fprintf (west, "%s\t", team);
              average = ( points - games );
              fprintf (east, "%6.2f\t", average);
              fprintf (west, "%6.2f\t", average);
            }
    
    return ( 0 );
    
    }
    compiling works, but when I run the program I get
    Code:
    Segmentation fault

  7. #7
    CSharpener vart's Avatar
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    if you do not get any warnings - change your compiler

    you are using alot of not-initialized vars
    your format in printf does not correlates with your var types
    you dereference return values of strtok without checking if it is not null

    your conversion from char to int is wrong
    The first 90% of a project takes 90% of the time,
    the last 10% takes the other 90% of the time.

  8. #8
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    you would be suprised on how that does not help.

  9. #9
    Registered User whiteflags's Avatar
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    > first = *strtok (NULL, " ");
    What is it that you are trying to do here? Don't hack your program until you can fit whatever you need into a character. I've told you already that strtok returns a chacter array. And you can only pass it a NULL argument after you've parsed a buffer at least once.

    Why are you working so hard to parse input anyway? fgets and sscanf can pretty much take care of what you need to do.
    Code:
    #include <stdio.h>
    
    struct player_t {
      char first[32];
      char last[32];
      char team[32];
      int number;
      int points;
      int games;
    };
    
    
    int main( void )
    {
      struct player_t player;
      char line[BUFSIZ] = "deadbeef\n";
      FILE *fin, *fout;
      if( (fout = fopen( "example.txt", "w" )) != NULL )
      {
        int written = 0;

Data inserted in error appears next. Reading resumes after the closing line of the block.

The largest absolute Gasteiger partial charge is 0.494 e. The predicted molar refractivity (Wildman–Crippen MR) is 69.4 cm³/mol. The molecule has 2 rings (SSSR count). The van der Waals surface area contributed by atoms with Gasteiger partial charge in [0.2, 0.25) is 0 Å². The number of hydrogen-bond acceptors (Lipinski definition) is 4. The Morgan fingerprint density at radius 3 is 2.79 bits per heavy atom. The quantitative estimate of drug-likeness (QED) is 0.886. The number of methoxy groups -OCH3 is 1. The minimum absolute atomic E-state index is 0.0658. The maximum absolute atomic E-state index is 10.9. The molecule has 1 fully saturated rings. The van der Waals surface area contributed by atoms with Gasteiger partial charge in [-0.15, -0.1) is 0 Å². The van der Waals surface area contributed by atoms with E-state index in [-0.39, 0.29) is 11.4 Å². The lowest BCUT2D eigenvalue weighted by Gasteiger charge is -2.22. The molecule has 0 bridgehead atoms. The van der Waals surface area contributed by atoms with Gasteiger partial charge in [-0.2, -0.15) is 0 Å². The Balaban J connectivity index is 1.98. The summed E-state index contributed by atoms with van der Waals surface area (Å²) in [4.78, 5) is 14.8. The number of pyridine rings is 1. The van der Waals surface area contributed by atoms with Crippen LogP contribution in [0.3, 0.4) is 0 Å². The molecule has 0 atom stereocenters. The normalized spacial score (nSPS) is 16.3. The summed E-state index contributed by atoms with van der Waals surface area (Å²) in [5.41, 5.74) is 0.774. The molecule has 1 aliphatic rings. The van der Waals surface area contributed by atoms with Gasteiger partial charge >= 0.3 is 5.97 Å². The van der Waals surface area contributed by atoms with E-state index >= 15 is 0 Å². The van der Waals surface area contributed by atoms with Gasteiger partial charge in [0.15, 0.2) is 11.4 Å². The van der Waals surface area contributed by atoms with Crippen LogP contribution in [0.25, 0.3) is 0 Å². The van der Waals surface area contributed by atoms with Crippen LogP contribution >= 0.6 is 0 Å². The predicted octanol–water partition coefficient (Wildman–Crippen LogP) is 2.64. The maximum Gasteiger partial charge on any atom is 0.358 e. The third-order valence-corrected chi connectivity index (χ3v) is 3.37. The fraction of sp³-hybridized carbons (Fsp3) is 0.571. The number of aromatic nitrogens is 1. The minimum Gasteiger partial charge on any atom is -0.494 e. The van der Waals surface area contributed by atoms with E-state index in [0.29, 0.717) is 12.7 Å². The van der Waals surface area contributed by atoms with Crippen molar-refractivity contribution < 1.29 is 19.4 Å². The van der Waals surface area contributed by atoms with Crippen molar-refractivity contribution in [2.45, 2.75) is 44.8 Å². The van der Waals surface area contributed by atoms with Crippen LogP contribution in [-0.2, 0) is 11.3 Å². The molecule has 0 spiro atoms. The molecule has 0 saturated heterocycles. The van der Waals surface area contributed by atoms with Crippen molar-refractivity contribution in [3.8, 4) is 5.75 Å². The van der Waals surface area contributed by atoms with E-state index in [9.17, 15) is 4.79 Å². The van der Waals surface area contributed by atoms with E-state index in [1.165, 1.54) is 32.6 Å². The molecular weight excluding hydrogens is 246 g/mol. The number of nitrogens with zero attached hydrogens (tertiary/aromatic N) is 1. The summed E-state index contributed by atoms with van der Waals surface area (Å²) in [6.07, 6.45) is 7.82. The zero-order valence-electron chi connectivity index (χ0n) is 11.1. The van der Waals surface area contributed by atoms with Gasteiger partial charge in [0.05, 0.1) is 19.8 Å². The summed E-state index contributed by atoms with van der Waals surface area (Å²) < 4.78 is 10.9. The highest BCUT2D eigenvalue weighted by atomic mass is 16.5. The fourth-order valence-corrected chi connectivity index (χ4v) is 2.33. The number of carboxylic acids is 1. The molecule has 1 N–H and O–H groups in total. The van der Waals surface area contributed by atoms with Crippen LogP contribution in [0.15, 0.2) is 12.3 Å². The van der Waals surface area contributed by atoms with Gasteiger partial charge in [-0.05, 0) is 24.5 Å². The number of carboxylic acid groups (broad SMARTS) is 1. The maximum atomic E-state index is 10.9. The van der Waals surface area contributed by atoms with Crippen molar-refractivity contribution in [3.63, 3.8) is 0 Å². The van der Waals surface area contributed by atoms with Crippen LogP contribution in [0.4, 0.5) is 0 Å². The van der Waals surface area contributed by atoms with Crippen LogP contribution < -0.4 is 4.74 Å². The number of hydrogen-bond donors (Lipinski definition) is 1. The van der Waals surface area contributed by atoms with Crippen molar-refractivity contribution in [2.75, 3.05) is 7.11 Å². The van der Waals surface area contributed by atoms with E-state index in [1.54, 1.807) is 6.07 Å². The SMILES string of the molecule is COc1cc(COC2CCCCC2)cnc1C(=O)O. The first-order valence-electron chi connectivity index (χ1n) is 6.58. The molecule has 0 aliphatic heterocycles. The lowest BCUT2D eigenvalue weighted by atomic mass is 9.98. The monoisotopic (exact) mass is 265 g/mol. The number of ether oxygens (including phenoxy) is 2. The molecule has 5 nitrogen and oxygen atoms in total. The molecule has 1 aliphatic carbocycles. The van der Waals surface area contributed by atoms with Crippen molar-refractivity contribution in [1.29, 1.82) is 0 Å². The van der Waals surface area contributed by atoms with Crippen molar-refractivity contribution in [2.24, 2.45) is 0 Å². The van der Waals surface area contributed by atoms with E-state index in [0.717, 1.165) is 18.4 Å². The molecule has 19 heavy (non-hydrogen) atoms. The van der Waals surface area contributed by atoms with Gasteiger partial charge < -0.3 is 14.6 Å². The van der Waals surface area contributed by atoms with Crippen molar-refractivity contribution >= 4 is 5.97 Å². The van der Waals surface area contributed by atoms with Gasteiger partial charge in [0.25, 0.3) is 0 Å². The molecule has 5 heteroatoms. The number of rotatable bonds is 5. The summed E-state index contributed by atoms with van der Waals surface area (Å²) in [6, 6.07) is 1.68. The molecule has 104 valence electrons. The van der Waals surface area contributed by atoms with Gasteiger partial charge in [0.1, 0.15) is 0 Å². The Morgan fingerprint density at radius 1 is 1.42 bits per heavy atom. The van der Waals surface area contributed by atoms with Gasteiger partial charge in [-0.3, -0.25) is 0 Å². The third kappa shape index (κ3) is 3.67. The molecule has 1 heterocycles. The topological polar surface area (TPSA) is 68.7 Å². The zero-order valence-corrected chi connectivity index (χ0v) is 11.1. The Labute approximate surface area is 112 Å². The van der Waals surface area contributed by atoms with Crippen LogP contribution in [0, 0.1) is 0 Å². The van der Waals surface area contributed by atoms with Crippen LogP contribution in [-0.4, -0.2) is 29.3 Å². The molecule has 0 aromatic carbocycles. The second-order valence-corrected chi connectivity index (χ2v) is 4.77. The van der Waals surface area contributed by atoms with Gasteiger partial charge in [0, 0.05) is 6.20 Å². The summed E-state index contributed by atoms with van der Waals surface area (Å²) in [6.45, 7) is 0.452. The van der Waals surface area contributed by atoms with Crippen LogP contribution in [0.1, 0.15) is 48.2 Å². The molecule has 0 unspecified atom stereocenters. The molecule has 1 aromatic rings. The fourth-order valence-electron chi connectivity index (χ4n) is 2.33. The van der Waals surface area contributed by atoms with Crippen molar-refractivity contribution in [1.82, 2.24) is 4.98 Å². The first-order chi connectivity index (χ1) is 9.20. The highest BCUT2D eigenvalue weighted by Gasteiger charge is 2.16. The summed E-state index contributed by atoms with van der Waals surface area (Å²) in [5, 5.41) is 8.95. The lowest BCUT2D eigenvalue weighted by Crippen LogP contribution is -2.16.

written += fprintf( fout, "Joseph Stevens Boys 11 20 5\n" );
        written += fprintf( fout, "Jamie Stevens Girls 22 18 6\n" );
        written += fprintf( fout, "Tony Waters Boys 33 22 7\n" );
        written += fprintf( fout, "Sally Smith Girls 44 33 8\n" );
    
        printf( "%d bytes written to file\n\n", written );
        fclose( fout );
      }
      else
      {
        printf( "Couldn't write input file, buy a bigger hard drive\n" );
        return 0;
      }
    
      if( (fin = fopen( "example.txt", "r" )) != NULL )
      {
        int linecount = 0;
    
        while( fgets( line, sizeof line, fin ) != NULL )
        {
          int read = sscanf( line, "%32s %32s %32s %d %d %d",
          player.first, player.last, player.team, &player.number, &player.points, &player.games );
    
          if( read == 6 )
          {
            printf( "\"%s %s\" number %d of team \"%s\" has scored %d points in %d games.\n",
              player.first, player.last, player.number, player.team, player.points, player.games );
          }
          else
          {
            printf( "Error in line %d. Only %d items read successfully.\n", linecount, read );
            printf( "Trying to read rest of file...\n" );
            continue;
          }
    
          linecount++;
        }
      }
    
      fclose( fin );
    
      printf( "\nAttempt to remove file was %s\n", remove( "example.txt" )? "not successful" : "successful" );
    
      return 0;
    }
    My thanks goes to Quzah -- I had to try it just once.
    Last edited by whiteflags; 04-30-2007 at 02:15 PM.